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Governor Played a Key Role in Reynolds’ Downfall : Education: Deukmejian reportedly made clear to Cal State trustees his anger over pay raises. But the chancellor quit before the board could remove her.

TIMES STAFF WRITER

Gov. George Deukmejian played an influential role in the events that led W. Ann Reynolds to resign last week as chancellor of the California State University system, sources close to the events say.

Angry because Reynolds secretly engineered huge pay raises for herself and other top CSU administrators, Deukmejian made it clear to members of the CSU Board of Trustees--most of whom are his appointees--that he would not object to the chancellor’s dismissal, trustees and others told The Times.

They said the governor was particularly upset because Reynolds had taken the action at a time when the governor is trying to persuade a skeptical electorate to double the state gasoline tax and when the public holds politicians in generally low repute.

Key Deukmejian trustee appointees, including Chairman Marianthi Lansdale, Martha C. Fallgatter and J. Gary Shansby, contacted the governor’s office before last week’s special trustees’ meeting in Oakland.

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“The message from the governor was clear,” said one trustee who asked not to be identified. “He was upset with the salary thing and the way it was handled, he thought the raises should be rescinded and he thought it should be resolved quickly.”

Several trustees said the board was prepared to remove Reynolds by an overwhelming vote when she beat them to it by resigning during the special meeting.

“If Deukmejian had decided to back her, that would have changed some votes,” a trustee said. ‘He may even have been able to save her, I don’t know.’

It was an uncharacteristic role for the governor, who seldom has involved himself in these kinds of personnel decisions.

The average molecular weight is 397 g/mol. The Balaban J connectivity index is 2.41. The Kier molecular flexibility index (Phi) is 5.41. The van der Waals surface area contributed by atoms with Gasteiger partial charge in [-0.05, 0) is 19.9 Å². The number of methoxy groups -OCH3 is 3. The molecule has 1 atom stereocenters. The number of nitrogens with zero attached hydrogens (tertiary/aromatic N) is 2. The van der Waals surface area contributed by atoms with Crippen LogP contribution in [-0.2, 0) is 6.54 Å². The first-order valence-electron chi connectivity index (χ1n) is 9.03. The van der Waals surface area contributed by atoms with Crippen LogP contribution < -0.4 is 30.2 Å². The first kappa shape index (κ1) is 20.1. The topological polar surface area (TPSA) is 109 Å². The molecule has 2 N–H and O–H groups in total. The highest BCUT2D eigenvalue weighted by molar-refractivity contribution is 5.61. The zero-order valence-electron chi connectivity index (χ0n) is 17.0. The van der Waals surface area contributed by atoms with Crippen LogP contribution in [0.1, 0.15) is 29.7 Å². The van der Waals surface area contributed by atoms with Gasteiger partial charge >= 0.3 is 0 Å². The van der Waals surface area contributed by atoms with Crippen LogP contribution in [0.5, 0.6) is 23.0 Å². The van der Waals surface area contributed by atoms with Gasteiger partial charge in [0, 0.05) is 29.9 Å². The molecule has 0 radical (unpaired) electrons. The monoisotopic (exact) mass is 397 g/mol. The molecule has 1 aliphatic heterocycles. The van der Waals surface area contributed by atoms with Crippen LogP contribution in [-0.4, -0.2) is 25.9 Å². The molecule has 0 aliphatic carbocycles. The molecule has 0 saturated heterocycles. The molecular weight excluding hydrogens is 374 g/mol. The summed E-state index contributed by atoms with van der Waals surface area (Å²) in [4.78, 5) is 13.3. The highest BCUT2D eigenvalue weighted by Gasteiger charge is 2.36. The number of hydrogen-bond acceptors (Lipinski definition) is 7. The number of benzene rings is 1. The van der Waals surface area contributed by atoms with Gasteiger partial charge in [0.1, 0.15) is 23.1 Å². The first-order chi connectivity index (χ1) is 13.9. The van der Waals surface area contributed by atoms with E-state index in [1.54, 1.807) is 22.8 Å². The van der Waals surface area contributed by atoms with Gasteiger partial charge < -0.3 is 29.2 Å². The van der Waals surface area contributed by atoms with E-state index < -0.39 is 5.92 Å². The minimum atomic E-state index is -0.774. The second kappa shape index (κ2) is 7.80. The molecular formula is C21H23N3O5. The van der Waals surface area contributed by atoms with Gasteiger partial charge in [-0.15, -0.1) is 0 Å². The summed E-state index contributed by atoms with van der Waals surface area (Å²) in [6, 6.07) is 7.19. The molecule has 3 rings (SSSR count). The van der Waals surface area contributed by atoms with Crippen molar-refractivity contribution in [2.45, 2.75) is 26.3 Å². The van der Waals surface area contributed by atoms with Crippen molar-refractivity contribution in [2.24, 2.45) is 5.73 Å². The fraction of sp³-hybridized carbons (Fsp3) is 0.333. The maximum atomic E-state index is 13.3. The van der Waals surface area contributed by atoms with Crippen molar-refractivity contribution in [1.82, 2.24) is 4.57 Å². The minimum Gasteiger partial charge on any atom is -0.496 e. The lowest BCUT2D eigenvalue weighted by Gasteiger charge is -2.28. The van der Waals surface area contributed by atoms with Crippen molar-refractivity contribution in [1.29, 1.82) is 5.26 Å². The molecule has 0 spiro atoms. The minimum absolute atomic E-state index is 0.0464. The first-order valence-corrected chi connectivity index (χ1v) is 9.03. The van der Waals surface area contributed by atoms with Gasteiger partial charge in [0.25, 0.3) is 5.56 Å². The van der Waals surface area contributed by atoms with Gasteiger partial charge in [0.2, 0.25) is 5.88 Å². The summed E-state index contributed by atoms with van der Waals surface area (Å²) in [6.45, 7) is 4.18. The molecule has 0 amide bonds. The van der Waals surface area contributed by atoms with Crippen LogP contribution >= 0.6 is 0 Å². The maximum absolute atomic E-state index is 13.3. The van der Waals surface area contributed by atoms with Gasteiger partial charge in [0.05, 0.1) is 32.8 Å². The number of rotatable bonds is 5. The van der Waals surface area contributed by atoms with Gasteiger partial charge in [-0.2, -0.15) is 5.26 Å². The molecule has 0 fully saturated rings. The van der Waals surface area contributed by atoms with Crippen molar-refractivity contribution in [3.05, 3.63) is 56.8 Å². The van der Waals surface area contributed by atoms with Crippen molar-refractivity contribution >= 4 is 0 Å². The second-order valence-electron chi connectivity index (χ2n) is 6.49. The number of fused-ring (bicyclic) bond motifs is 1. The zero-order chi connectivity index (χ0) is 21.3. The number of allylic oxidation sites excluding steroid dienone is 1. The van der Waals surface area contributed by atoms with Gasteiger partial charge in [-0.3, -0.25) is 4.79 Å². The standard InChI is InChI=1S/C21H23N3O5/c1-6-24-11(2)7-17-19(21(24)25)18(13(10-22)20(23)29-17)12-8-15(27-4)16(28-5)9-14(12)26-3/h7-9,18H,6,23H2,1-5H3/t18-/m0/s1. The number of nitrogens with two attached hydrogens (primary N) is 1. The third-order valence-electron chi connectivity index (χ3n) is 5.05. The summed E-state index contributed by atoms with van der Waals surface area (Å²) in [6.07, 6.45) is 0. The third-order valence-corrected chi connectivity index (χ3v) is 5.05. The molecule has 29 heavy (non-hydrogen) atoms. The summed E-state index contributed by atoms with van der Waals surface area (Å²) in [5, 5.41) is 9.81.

But Peter G. Mehas, Deukmejian’s education assistant, said the governor thought the huge pay raises, approved without public discussion, made it more difficult to win voter support for Proposition 111 by raising questions about how public money is spent. Proposition 111 would double the state gasoline tax over the next five years.

Based on Reynolds’ recommendation, the trustees agreed late last year to raise the chancellor’s salary 43%, from $136,248 to $195,000. They also raised those of six vice chancellors and 20 campus presidents by amounts ranging from 21% to 28%.

The trustees rescinded those raises last Friday, limiting the chancellor and other top officials to the same 4.18% average pay raise that the faculty and staff will receive.

“What bothered us the most,” Mehas said, “was that I’m supposed to read the agendas for these meetings and alert the governor about possible controversial issues . . . but this salary item appeared on no agenda--we were caught completely by surprise.”

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Nevertheless, Mehas said, “clearly, the governor did not in any way affect the outcome.”

And Robert J. Gore, the governor’s press secretary, said Deukmejian was “advised and updated” as the trustees gathered in Oakland but that he “played no significant role” in the events that led to Reynolds’ resignation.

However, several trustees and other sources said that when Reynolds realized she could expect support neither from the governor, who serves as an ex-officio board member, nor from the three Democratic officeholders who are also ex-officio members--Lt. Gov. Leo T. McCarthy, Assembly Speaker Willie Brown and state Supt. of Public Instruction Bill Honig--she decided to resign.


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